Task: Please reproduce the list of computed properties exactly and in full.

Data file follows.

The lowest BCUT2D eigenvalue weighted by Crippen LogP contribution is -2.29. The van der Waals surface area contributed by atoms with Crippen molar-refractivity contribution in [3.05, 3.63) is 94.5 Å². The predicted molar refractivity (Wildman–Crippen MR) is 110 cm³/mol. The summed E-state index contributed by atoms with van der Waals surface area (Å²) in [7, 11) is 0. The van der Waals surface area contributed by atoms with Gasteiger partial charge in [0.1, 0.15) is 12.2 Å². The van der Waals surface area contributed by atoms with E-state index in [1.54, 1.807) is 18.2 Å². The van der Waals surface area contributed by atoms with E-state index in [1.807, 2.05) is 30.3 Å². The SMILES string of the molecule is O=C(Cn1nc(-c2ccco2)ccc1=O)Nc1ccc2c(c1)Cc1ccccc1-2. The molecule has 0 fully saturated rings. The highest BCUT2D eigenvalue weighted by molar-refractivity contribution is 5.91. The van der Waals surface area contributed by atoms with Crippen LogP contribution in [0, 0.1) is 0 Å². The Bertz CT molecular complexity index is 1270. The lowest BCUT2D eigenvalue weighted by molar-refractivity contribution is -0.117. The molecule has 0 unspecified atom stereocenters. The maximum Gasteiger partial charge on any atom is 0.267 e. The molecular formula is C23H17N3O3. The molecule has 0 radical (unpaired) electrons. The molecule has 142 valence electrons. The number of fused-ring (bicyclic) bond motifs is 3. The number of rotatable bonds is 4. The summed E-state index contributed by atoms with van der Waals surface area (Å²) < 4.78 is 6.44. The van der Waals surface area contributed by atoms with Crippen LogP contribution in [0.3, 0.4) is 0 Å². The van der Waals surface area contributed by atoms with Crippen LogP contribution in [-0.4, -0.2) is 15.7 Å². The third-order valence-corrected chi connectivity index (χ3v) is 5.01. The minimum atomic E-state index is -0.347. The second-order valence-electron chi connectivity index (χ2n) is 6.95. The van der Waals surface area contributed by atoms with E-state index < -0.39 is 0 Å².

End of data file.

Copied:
The lowest BCUT2D eigenvalue weighted by Crippen LogP contribution is -2.29. The van der Waals surface area contributed by atoms with Crippen molar-refractivity contribution in [3.05, 3.63) is 94.5 Å². The predicted molar refractivity (Wildman–Crippen MR) is 110 cm³/mol. The summed E-state index contributed by atoms with van der Waals surface area (Å²) in [7, 11) is 0. The van der Waals surface area contributed by atoms with Gasteiger partial charge in [0.1, 0.15) is 12.2 Å². The van der Waals surface area contributed by atoms with E-state index in [1.54, 1.807) is 18.2 Å². The van der Waals surface area contributed by atoms with E-state index in [1.807, 2.05) is 30.3 Å². The SMILES string of the molecule is O=C(Cn1nc(-c2ccco2)ccc1=O)Nc1ccc2c(c1)Cc1ccccc1-2. The molecule has 0 fully saturated rings. The highest BCUT2D eigenvalue weighted by molar-refractivity contribution is 5.91. The van der Waals surface area contributed by atoms with Crippen LogP contribution in [0, 0.1) is 0 Å². The Bertz CT molecular complexity index is 1270. The lowest BCUT2D eigenvalue weighted by molar-refractivity contribution is -0.117. The molecule has 0 unspecified atom stereocenters. The maximum Gasteiger partial charge on any atom is 0.267 e. The molecular formula is C23H17N3O3. The molecule has 0 radical (unpaired) electrons. The molecule has 142 valence electrons. The number of fused-ring (bicyclic) bond motifs is 3. The number of rotatable bonds is 4. The summed E-state index contributed by atoms with van der Waals surface area (Å²) < 4.78 is 6.44. The van der Waals surface area contributed by atoms with Crippen LogP contribution in [0.3, 0.4) is 0 Å². The van der Waals surface area contributed by atoms with Crippen LogP contribution in [-0.4, -0.2) is 15.7 Å². The third-order valence-corrected chi connectivity index (χ3v) is 5.01. The minimum atomic E-state index is -0.347. The second-order valence-electron chi connectivity index (χ2n) is 6.95. The van der Waals surface area contributed by atoms with E-state index < -0.39 is 0 Å².